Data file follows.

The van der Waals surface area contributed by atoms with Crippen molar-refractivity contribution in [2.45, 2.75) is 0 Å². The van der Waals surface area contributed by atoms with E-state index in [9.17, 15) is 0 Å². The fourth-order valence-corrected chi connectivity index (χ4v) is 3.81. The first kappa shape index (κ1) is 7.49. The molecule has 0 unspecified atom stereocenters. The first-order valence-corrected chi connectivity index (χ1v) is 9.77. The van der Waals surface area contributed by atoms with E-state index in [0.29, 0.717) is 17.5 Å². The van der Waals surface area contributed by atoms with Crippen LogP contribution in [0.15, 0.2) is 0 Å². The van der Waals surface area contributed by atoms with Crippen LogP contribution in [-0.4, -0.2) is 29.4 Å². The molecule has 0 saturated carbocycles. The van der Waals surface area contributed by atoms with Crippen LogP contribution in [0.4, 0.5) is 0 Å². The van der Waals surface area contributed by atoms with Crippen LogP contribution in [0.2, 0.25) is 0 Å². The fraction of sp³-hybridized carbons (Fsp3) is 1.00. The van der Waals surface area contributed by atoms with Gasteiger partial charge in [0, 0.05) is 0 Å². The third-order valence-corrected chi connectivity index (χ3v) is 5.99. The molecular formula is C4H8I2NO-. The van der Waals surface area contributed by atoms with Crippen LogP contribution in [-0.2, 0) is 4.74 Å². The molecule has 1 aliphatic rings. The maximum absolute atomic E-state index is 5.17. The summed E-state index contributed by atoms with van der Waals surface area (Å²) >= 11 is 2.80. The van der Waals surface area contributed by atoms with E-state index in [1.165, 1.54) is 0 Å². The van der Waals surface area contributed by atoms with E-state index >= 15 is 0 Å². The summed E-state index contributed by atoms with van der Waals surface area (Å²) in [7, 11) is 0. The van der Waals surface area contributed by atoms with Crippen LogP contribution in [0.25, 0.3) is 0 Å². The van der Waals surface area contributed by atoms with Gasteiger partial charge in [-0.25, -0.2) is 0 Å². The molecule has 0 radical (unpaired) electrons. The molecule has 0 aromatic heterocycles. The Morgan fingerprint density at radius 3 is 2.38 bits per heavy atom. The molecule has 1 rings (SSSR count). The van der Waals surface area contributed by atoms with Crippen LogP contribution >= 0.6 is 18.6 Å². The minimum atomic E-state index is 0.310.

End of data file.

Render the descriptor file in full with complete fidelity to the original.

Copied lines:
The van der Waals surface area contributed by atoms with Crippen molar-refractivity contribution in [2.45, 2.75) is 0 Å². The van der Waals surface area contributed by atoms with E-state index in [9.17, 15) is 0 Å². The fourth-order valence-corrected chi connectivity index (χ4v) is 3.81. The first kappa shape index (κ1) is 7.49. The molecule has 0 unspecified atom stereocenters. The first-order valence-corrected chi connectivity index (χ1v) is 9.77. The van der Waals surface area contributed by atoms with E-state index in [0.29, 0.717) is 17.5 Å². The van der Waals surface area contributed by atoms with Crippen LogP contribution in [0.15, 0.2) is 0 Å². The van der Waals surface area contributed by atoms with Crippen LogP contribution in [-0.4, -0.2) is 29.4 Å². The molecule has 0 saturated carbocycles. The van der Waals surface area contributed by atoms with Crippen LogP contribution in [0.4, 0.5) is 0 Å². The van der Waals surface area contributed by atoms with Crippen LogP contribution in [0.2, 0.25) is 0 Å². The fraction of sp³-hybridized carbons (Fsp3) is 1.00. The van der Waals surface area contributed by atoms with Gasteiger partial charge in [0, 0.05) is 0 Å². The third-order valence-corrected chi connectivity index (χ3v) is 5.99. The molecular formula is C4H8I2NO-. The van der Waals surface area contributed by atoms with Crippen LogP contribution in [-0.2, 0) is 4.74 Å². The molecule has 1 aliphatic rings. The maximum absolute atomic E-state index is 5.17. The summed E-state index contributed by atoms with van der Waals surface area (Å²) >= 11 is 2.80. The van der Waals surface area contributed by atoms with E-state index in [1.165, 1.54) is 0 Å². The van der Waals surface area contributed by atoms with E-state index >= 15 is 0 Å². The summed E-state index contributed by atoms with van der Waals surface area (Å²) in [7, 11) is 0. The van der Waals surface area contributed by atoms with Crippen LogP contribution in [0.25, 0.3) is 0 Å². The van der Waals surface area contributed by atoms with Gasteiger partial charge in [-0.25, -0.2) is 0 Å². The molecule has 0 radical (unpaired) electrons. The molecule has 0 aromatic heterocycles. The Morgan fingerprint density at radius 3 is 2.38 bits per heavy atom. The molecule has 1 rings (SSSR count). The van der Waals surface area contributed by atoms with Crippen LogP contribution >= 0.6 is 18.6 Å². The minimum atomic E-state index is 0.310.